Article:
Pomacanthus and conspicillatus angelfish settling in here in SEQ

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Pomacanthus and conspicillatus angelfish settling in here in SEQ Empty Pomacanthus and conspicillatus angelfish settling in here in SEQ

Post  liquidg on 11th October 2016, 7:57 am

The south easterly winds we are experiencing here in SEQ at the moment, though not strong enough to do a lot, is carrying in to shore millions of imperators and semicirculatus drifting along at their planktonic stages.

Once the wind gets above 15 to 20 knots it is strong enough to bend in to shore the surface of the east ausy current which has the youngest of the life moving along, the larger they get and still living as plankton, the deeper they live in the current, which doesn't seem like current normally in close.
Their planktonic stage means they are transparent and feeding on a variety of phyto and zooplankton.

From around mid October to mid November the fish species, of many in the plankton drifting along east aus in the east ausy current, is greatly represented by the pomacanthus species and just a few weeks back the second blast that appears to have been strong enough to be the once in a 7 year thing of the south to north current, this happens in around may then the next in September that brings us the conspics and other cool water species as juveniles or larvae each year, but in big numbers each 7ish years.

The conspics, how ever many we are due to get out of this years batches, have already set up their homes from leaving the plankton and are far too small to be seen as yet by us, but they are fighting for their right to exist where they landed with a ton of predators!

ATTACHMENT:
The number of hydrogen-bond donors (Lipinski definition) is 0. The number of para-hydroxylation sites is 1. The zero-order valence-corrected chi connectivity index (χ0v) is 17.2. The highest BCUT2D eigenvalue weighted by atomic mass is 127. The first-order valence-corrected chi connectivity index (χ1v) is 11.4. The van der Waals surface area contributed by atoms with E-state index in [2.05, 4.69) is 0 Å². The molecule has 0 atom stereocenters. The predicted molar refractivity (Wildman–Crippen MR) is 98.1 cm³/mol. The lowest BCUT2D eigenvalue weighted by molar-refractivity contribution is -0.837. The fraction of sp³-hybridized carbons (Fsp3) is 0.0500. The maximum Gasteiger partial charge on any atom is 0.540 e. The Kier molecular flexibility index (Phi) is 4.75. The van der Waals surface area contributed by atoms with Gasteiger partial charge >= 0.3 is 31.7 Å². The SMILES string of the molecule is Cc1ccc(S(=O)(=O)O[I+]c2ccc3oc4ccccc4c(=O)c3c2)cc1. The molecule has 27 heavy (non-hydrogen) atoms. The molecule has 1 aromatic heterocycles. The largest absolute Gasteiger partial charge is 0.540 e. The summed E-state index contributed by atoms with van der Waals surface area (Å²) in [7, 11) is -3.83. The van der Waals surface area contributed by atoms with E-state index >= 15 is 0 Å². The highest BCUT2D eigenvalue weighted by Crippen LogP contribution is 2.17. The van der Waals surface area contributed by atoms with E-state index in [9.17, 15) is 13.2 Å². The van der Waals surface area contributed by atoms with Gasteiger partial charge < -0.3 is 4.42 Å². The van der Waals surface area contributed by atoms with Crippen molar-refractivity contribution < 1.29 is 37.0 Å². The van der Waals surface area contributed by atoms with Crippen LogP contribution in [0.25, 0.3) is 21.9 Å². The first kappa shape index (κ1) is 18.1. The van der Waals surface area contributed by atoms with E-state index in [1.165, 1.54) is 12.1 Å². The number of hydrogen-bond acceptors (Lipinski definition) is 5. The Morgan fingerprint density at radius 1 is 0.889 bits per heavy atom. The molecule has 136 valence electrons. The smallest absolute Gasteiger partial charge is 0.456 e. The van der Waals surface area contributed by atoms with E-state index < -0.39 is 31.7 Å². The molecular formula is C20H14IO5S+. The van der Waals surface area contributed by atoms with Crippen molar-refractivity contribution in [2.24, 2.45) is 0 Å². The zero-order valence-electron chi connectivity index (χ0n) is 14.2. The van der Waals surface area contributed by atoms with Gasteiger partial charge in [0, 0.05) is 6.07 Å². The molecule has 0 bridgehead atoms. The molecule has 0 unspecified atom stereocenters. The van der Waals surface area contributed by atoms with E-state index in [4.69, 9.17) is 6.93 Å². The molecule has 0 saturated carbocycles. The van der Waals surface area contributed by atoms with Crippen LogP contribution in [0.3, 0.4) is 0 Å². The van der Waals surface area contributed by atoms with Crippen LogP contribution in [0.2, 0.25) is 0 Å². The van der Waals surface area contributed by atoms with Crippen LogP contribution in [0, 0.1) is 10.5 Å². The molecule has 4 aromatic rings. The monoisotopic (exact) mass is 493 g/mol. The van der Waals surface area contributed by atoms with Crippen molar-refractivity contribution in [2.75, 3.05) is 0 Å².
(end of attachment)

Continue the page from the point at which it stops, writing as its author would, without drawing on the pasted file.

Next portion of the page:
If lucky enough to find reef, and most likely as with all life from the plankton, 99 percent will not make it to adult hood, that's just nature!

So any one into reef keepers or folks that like to see these species while scuba or free diving, when you see this breeze this time of year, it is most likely bringing in a lot of life for aquarium life collectors to appreciate, divers that just dive to look at and under water photographers to get heaps of pics of such beautiful creatures, that you will start seeing from late February here and there, to full on by May/June as they get to a size that gives us the opportunity to see what survived that huge death toll that occurs along the east coast each breeding season.

The fish I mean are in this thread.

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